Robert Mugabe: Raider of the Lost Ark

 A British Professor who claims to have discovered the legendary Ark of the Covenant in Zimbabwe of all places, now says the ark has been pilfered by Robert Mugabe’s government: But after decades of exhaustive ­research, Parfitt became convinced that the ordinary looking wooden object in the storeroom of the Musuem of Human Sciences in ...

By , a former associate editor at Foreign Policy.
586735_090415_mugabe2.jpg
586735_090415_mugabe2.jpg
Zimbabwean President Robert Mugabe addresses on February 28, 2009 his guests during his birthday party held in Chinhoyi 115 km from Harare, Zimbabwe. President Mugabe turned 85 on the 21st of February. AFP PHOTO/Desmond Kwande (Photo credit should read DESMOND KWANDE/AFP/Getty Images)

 A British Professor who claims to have discovered the legendary Ark of the Covenant in Zimbabwe of all places, now says the ark has been pilfered by Robert Mugabe's government:

But after decades of exhaustive ­research, Parfitt became convinced that the ordinary looking wooden object in the storeroom of the Musuem of Human Sciences in Harare, Zimbabwe, really was the ­remains of the lost Ark.

Last year he published a book detailing his breakthrough and documentaries broadcast around the world heralded the find as one of the greatest archaeological discoveries since the Dead Sea scrolls.

 A British Professor who claims to have discovered the legendary Ark of the Covenant in Zimbabwe of all places, now says the ark has been pilfered by Robert Mugabe’s government:

But after decades of exhaustive ­research, Parfitt became convinced that the ordinary looking wooden object in the storeroom of the Musuem of Human Sciences in Harare, Zimbabwe, really was the ­remains of the lost Ark.

Last year he published a book detailing his breakthrough and documentaries broadcast around the world heralded the find as one of the greatest archaeological discoveries since the Dead Sea scrolls.

The world’s media soon dubbed the Welsh professor “the British Indiana Jones”.

But now, almost a year later, Parfitt is worried. Since the publication of his book and the broadcast of the documentaries, the whereabouts of his intriguing discovery are once again unknown. Parfitt says he has been told by sources close to family members of the autocratic Zimbabwean president Robert ­Mugabe that the object is now in the possession of one of Mugabe’s relations, perhaps even Mugabe himself.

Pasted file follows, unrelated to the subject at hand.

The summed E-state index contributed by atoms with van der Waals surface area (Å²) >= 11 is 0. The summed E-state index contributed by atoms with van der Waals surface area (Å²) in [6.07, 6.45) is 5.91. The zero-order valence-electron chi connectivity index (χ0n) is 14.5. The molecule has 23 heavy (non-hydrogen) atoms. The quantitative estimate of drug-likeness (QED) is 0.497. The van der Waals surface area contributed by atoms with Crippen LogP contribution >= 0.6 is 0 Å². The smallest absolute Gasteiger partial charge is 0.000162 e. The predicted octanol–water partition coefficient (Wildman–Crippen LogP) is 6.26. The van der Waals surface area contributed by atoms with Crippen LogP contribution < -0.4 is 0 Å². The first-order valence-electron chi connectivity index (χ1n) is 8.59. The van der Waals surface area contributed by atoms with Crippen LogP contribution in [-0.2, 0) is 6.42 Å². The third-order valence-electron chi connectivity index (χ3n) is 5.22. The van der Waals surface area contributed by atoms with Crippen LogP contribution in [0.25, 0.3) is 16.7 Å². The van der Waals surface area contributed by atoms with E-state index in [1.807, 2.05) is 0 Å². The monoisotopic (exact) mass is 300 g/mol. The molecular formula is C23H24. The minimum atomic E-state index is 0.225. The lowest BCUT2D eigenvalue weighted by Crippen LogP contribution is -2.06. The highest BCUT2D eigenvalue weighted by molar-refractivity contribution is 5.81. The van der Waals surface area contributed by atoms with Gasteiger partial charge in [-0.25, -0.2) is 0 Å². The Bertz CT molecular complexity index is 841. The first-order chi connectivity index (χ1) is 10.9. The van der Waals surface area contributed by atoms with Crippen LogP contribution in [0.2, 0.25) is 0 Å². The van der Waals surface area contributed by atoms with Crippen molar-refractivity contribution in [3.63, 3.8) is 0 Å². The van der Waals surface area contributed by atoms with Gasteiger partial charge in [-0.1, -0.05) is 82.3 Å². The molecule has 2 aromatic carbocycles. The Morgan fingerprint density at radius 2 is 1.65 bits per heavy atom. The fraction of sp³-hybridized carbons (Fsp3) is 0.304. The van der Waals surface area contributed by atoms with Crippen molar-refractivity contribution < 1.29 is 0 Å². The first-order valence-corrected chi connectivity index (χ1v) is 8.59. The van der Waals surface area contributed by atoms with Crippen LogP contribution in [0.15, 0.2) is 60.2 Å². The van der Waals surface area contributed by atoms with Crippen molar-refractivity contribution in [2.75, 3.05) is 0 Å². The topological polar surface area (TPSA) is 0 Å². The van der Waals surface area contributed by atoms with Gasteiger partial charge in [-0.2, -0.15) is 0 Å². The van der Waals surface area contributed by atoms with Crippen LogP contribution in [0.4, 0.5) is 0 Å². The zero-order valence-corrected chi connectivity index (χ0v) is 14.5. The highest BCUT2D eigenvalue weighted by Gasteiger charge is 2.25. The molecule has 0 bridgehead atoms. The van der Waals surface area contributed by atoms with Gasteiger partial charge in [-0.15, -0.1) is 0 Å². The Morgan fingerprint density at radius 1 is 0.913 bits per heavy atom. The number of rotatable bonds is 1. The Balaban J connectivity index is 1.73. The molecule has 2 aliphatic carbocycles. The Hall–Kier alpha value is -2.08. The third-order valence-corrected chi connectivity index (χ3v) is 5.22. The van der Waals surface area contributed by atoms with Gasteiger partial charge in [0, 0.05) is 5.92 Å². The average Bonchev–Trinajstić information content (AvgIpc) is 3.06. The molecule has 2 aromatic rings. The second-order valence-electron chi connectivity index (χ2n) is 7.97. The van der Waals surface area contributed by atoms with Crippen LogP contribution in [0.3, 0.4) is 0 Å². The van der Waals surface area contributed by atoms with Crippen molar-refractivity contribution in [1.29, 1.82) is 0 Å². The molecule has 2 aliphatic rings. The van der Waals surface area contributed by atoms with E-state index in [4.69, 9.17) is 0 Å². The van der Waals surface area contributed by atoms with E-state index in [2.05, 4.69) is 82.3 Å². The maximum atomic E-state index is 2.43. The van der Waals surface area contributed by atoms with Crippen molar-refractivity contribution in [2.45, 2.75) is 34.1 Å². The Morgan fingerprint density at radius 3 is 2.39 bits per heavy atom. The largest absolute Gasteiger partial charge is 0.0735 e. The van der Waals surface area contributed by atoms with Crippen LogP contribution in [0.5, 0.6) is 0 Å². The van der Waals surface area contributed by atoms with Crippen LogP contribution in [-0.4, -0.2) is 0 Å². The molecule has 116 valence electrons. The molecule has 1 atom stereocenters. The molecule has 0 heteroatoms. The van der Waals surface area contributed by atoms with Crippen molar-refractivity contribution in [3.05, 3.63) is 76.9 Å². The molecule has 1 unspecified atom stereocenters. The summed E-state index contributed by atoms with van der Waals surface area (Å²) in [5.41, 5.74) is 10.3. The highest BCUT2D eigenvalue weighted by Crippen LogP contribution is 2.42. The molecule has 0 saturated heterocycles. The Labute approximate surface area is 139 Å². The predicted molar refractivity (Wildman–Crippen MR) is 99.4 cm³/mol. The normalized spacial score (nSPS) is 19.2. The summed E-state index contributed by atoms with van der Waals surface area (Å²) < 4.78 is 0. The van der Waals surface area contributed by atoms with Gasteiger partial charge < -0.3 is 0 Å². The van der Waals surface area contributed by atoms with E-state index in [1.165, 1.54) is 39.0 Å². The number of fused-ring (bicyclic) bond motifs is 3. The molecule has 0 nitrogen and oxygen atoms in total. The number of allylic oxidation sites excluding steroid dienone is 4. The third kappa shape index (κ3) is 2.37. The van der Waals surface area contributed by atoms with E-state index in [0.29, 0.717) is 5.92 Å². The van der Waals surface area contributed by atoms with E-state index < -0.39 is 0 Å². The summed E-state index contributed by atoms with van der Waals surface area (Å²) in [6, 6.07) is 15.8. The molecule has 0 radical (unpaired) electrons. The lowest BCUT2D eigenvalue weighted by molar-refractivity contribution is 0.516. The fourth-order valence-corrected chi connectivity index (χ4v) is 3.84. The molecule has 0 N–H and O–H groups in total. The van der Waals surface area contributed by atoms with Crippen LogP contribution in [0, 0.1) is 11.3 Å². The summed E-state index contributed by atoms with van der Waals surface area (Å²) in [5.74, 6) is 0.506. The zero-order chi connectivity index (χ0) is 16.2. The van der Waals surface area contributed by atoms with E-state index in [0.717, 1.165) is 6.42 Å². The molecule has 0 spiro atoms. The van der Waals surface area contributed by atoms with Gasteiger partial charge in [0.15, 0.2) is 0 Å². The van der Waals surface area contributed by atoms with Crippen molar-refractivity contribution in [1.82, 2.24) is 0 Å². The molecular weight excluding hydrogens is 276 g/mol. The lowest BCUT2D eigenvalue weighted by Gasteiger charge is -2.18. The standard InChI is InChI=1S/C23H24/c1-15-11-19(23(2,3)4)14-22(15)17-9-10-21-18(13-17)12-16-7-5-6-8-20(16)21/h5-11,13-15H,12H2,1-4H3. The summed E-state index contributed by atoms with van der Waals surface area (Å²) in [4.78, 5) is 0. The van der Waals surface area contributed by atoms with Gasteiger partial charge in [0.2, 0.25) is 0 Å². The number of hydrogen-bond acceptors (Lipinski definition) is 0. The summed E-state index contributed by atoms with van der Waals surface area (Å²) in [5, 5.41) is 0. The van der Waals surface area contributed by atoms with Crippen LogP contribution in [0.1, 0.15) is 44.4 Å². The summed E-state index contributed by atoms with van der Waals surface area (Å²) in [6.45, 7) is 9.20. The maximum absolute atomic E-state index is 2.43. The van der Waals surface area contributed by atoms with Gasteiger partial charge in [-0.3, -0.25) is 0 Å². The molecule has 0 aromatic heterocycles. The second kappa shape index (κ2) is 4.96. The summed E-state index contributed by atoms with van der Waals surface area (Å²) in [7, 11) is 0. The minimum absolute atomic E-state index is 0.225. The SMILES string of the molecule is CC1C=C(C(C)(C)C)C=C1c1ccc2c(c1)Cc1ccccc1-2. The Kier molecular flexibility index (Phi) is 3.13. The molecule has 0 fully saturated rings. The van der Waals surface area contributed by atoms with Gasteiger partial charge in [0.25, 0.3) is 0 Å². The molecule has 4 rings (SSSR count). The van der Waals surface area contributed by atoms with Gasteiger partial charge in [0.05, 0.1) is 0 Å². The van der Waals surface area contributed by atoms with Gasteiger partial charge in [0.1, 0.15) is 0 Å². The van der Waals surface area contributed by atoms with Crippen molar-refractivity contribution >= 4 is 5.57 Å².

“I first got suspicious when I started to hear that several people who had tried to see the Ark, many of them ­respectable academics, had been turned away and the museum was becoming very cagey about it,” he says. “Then a contact of mine who has connections to Mugabe’s extended family told me that people close to Mugabe have taken it.

U.N. sanctions haven’t worked on Mugabe, maybe it’s time to send Indiana Jones after him.

(Hat tip: Chris Blattman)

Joshua Keating was an associate editor at Foreign Policy. Twitter: @joshuakeating

More from Foreign Policy

A Panzerhaubitze 2000 tank howitzer fires during a mission in Ukraine’s Donetsk region.
A Panzerhaubitze 2000 tank howitzer fires during a mission in Ukraine’s Donetsk region.

Lessons for the Next War

Twelve experts weigh in on how to prevent, deter, and—if necessary—fight the next conflict.

An illustration showing a torn Russian flag and Russian President Vladimir Putin.
An illustration showing a torn Russian flag and Russian President Vladimir Putin.

It’s High Time to Prepare for Russia’s Collapse

Not planning for the possibility of disintegration betrays a dangerous lack of imagination.

An unexploded tail section of a cluster bomb is seen in Ukraine.
An unexploded tail section of a cluster bomb is seen in Ukraine.

Turkey Is Sending Cold War-Era Cluster Bombs to Ukraine

The artillery-fired cluster munitions could be lethal to Russian troops—and Ukrainian civilians.

A joint session of Congress meets to count the Electoral College vote from the 2008 presidential election the House Chamber in the U.S. Capitol  January 8, 2009 in Washington.
A joint session of Congress meets to count the Electoral College vote from the 2008 presidential election the House Chamber in the U.S. Capitol January 8, 2009 in Washington.

Congrats, You’re a Member of Congress. Now Listen Up.

Some brief foreign-policy advice for the newest members of the U.S. legislature.